But the party ended rather abruptly for me soon after that. In fact, it screeched to a stunning halt when I found myself sitting in the back of a cop car listening to a police officer chatting with my mom on the phone.

To Be Continued…..(Part Two Here)

Bryan Daniels

‘Tis the VBS season! (No Sinner’s Prayer Required)

Paul Washer has declared a war on the sinner’s prayer. He even goes so far as to call it the “golden calf” within some Baptist circles (Washer is Baptist mind you). I agree with much of this shocking sentiment. Hear me out: Though I believe the biblical reasons are manifold, I also have personal reasons for my particular distaste. I don’t believe I am alone.

Here is the way the sinner’s prayer is presented in many church (Vacation Bible School) contexts:

Towards the end of the week, the children (K-5)are herded into a big room where a pastor is waiting for them. They are greeted, seated, and told to have “every head bowed and every eye closed.” There the pastor gives a very brief Roman Road-ish gospel presentation and prompts the children to a decision in this way:

“Now you don’t want to spend an eternity  in hell apart from Jesus do you? (only the spawn of Satan would really want this) Well, of course you don’t. All you have to do is repeat this little prayer after me and you will be saved. Say this:”

Usually the recitation involves a brief acknowledgment of sin, faith, the cross and the resurrection of Jesus Christ. After the pastor is finished he asks everyone who repeated the prayer to raise a hand up or stand up or look up or give a thumbs up. To those who do he gives assurance of their salvation and welcomes them into the family of God forevermore.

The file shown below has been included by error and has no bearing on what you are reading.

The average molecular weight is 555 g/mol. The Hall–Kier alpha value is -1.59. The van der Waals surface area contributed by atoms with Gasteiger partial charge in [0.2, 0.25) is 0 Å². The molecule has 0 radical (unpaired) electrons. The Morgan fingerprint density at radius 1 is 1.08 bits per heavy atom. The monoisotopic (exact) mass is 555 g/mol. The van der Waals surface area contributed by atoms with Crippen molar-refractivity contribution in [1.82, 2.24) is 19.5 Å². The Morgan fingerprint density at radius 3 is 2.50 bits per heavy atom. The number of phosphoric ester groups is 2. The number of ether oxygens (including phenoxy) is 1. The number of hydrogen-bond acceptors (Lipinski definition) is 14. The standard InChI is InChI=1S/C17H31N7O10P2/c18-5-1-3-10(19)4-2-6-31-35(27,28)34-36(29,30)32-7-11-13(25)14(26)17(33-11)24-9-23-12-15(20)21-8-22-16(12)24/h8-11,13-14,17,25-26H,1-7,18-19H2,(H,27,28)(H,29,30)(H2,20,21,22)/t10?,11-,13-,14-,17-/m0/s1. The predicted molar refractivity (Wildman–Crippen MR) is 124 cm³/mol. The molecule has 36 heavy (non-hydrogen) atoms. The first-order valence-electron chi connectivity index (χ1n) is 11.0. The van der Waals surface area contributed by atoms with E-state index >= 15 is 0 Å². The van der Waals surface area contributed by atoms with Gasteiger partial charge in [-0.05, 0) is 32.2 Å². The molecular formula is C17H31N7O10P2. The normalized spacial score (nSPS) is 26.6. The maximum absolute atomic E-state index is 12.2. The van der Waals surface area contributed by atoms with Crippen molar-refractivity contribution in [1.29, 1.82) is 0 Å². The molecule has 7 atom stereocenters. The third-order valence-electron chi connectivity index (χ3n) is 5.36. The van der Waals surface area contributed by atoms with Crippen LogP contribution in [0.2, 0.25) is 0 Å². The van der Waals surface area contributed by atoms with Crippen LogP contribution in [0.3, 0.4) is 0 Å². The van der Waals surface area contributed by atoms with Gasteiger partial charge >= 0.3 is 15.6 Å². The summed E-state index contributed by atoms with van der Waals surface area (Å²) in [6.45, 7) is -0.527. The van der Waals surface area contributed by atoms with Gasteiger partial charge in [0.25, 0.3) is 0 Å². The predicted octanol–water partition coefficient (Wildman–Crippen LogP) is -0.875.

In third grade, this was almost verbatim the way I was presented the gospel during VBS. And I prayed that little prayer. And I prayed it again the next year. And the next. And the year after that.

Between the third and eleventh grade I probably recited the “Sinner’s Prayer” over 100 times but to no avail.

I was a bit confused (I know many others who have experienced this confusion).

The summer before my senior year I still had no assurance that little magic prayer did the right trick for me even though numerous pastors assured me it did. Around that time, during a summer camp I went to as a student leader, it pleased God to do a sovereign work in me. There, during worship, the utter ugliness of my sin and beauty of God’s grace crashed like a train wreck in my soul to produce in me true conversion. God granted me what the puritans used to call “the gift of holy tears.” I finally knew I was changed. I felt it. I was assured of it.